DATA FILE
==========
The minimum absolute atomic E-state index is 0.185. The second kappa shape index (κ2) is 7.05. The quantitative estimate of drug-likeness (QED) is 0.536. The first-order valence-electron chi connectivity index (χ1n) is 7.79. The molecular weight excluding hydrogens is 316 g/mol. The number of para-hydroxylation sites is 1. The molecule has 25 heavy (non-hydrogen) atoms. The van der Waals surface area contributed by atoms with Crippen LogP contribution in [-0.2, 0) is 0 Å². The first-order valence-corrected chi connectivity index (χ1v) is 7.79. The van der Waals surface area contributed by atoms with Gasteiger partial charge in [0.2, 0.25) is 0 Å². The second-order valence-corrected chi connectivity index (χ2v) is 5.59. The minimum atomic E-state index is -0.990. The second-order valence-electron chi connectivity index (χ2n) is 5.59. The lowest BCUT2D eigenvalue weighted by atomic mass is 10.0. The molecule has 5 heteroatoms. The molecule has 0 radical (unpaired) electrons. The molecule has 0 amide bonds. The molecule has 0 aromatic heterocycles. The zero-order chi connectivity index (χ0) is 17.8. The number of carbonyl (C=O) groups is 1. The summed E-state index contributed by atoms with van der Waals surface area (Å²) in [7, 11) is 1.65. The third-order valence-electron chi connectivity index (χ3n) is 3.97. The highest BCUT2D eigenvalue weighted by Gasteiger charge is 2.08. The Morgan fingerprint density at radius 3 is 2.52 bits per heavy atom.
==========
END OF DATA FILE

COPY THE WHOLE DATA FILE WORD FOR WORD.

The minimum absolute atomic E-state index is 0.185. The second kappa shape index (κ2) is 7.05. The quantitative estimate of drug-likeness (QED) is 0.536. The first-order valence-electron chi connectivity index (χ1n) is 7.79. The molecular weight excluding hydrogens is 316 g/mol. The number of para-hydroxylation sites is 1. The molecule has 25 heavy (non-hydrogen) atoms. The van der Waals surface area contributed by atoms with Crippen LogP contribution in [-0.2, 0) is 0 Å². The first-order valence-corrected chi connectivity index (χ1v) is 7.79. The van der Waals surface area contributed by atoms with Gasteiger partial charge in [0.2, 0.25) is 0 Å². The second-order valence-corrected chi connectivity index (χ2v) is 5.59. The minimum atomic E-state index is -0.990. The second-order valence-electron chi connectivity index (χ2n) is 5.59. The lowest BCUT2D eigenvalue weighted by atomic mass is 10.0. The molecule has 5 heteroatoms. The molecule has 0 radical (unpaired) electrons. The molecule has 0 amide bonds. The molecule has 0 aromatic heterocycles. The zero-order chi connectivity index (χ0) is 17.8. The number of carbonyl (C=O) groups is 1. The summed E-state index contributed by atoms with van der Waals surface area (Å²) in [7, 11) is 1.65. The third-order valence-electron chi connectivity index (χ3n) is 3.97. The highest BCUT2D eigenvalue weighted by Gasteiger charge is 2.08. The Morgan fingerprint density at radius 3 is 2.52 bits per heavy atom.